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Pitfalls in Parameter Estimation For Oxygen Transfer Data WILLIAM C. BOYLE, Professor P.M. BERTHOUEX, Assistant Professor Civil Engineering Department University of Wisconsin Madison, Wisconsin 53706 THOMAS C. ROONEY, Research Supervisor Environmental Process Department Rexnord, Inc. Milwaukee, Wisconsin 53214 INTRODUCTION The testing of aeration equipment has received extensive scrutiny over the last fifteen years. During this period investigators have given attention to both physical and chemical factors which may influence aerator test results. Given that the investigator handles all these factors in the best possible way, he has left the problem of using the data obtained to estimate parameters that describe the efficiency of the aeration system. It is the primary objective of this paper to discuss some of the pitfalls of methods of parameter estimation applicable to the analysis of oxygen transfer data. Considerable research effort has been invested in developing and checking models for oxygen absorption in water. A majority of these efforts have dealt with the effects of the physical environment on the mass transfer coefficient. Such information is of great value when designing aeration systems. Even so, engineers most often employ the overall mass transfer coefficient Kl a to characterize a specified piece of equipment under a specified set of physical conditions. It will be assumed throughout this paper that the first order oxygen transfer model is the correct model. We have, therefore, by decree satisfied the first two requirements for fitting data to estimate the parameters in a model: 1) write the correct model, and 2) collect data according to sound experimental procedures. FIRST ORDER MASS TRANSFER MODEL This model is so familiar that it is given only to clarify nomenclature and make clear which mathematical function is being treated as the model. The rate of oxgyen transfer is: dC/dt =K]^a(C* C) (1) where C* is the dissolved oxygen saturation concentration under the test conditions of temperature, pressure, and salinity, C is the dissolved oxygen concentration at time t, and Kj^a is the overall mass transfer coefficient. For simplicity Ki a is hereafter noted simply as For an initial dissolved oxygen concentration of Co at time zero (tQ) the integrated form of Equation 1 is: * ln C*"C° =K(t'tD) (2) or C = C*(C*C0) exp(K(tt0)) (3) 645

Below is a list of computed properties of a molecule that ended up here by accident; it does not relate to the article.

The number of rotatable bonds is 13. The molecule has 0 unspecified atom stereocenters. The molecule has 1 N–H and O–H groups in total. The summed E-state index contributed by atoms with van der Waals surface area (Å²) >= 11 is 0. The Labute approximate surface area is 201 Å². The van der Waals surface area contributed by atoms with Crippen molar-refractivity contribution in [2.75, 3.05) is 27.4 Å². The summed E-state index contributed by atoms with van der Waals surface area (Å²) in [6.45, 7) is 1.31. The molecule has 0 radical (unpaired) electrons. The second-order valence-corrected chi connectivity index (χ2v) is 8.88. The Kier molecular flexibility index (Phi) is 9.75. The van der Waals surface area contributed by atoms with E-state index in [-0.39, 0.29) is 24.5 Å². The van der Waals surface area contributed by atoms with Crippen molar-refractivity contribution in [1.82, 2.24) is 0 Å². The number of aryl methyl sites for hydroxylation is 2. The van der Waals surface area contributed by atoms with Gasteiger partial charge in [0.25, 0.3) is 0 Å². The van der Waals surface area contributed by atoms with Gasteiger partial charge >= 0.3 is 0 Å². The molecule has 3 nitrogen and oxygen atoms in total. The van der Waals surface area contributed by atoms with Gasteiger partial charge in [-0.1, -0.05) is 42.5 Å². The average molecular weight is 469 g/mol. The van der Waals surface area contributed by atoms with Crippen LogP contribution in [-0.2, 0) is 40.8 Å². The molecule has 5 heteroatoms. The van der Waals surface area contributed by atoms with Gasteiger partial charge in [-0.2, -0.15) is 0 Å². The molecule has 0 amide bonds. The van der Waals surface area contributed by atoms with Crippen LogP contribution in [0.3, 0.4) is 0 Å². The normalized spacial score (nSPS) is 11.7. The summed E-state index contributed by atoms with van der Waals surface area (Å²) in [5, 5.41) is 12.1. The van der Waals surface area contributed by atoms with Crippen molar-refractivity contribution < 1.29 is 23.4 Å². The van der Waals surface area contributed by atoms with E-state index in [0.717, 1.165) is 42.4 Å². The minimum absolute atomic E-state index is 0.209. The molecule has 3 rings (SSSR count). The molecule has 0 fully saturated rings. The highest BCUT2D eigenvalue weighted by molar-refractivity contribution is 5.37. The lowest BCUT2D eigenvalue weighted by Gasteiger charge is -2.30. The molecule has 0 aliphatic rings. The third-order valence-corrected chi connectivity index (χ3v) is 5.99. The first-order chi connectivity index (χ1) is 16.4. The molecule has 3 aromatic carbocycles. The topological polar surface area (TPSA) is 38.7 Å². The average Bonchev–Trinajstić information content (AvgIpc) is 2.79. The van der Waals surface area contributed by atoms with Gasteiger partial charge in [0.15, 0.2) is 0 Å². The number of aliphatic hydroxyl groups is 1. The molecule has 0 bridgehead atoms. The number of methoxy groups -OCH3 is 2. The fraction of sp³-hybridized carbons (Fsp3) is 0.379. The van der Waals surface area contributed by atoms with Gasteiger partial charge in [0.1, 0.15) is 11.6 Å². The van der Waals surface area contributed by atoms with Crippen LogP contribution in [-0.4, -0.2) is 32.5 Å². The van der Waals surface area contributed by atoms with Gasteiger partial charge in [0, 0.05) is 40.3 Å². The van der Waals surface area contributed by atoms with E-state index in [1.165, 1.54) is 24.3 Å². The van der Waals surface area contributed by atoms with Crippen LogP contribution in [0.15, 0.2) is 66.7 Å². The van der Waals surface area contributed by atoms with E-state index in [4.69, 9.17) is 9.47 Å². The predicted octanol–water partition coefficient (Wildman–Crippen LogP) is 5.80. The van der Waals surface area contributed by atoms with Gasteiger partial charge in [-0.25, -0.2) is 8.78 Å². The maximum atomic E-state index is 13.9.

Object Description
Purdue Identification Number  ETRIWC197357 
Title  Pitfalls in parameters estimation for oxygen transfer data 
Author 
Boyle, William C. (William Charles), 1936 Berthouex, P. Mac (Paul Mac), 1940 Rooney, T. C. (Thomas C.) 
Date of Original  1973 
Conference Title  Proceedings of the 28th Industrial Waste Conference 
Conference Front Matter (copy and paste)  http://earchives.lib.purdue.edu/u?/engext,23197 
Extent of Original  p. 645660 
Series  Engineering extension series no. 142 
Collection Title  Engineering Technical Reports Collection, Purdue University 
Repository  Purdue University Libraries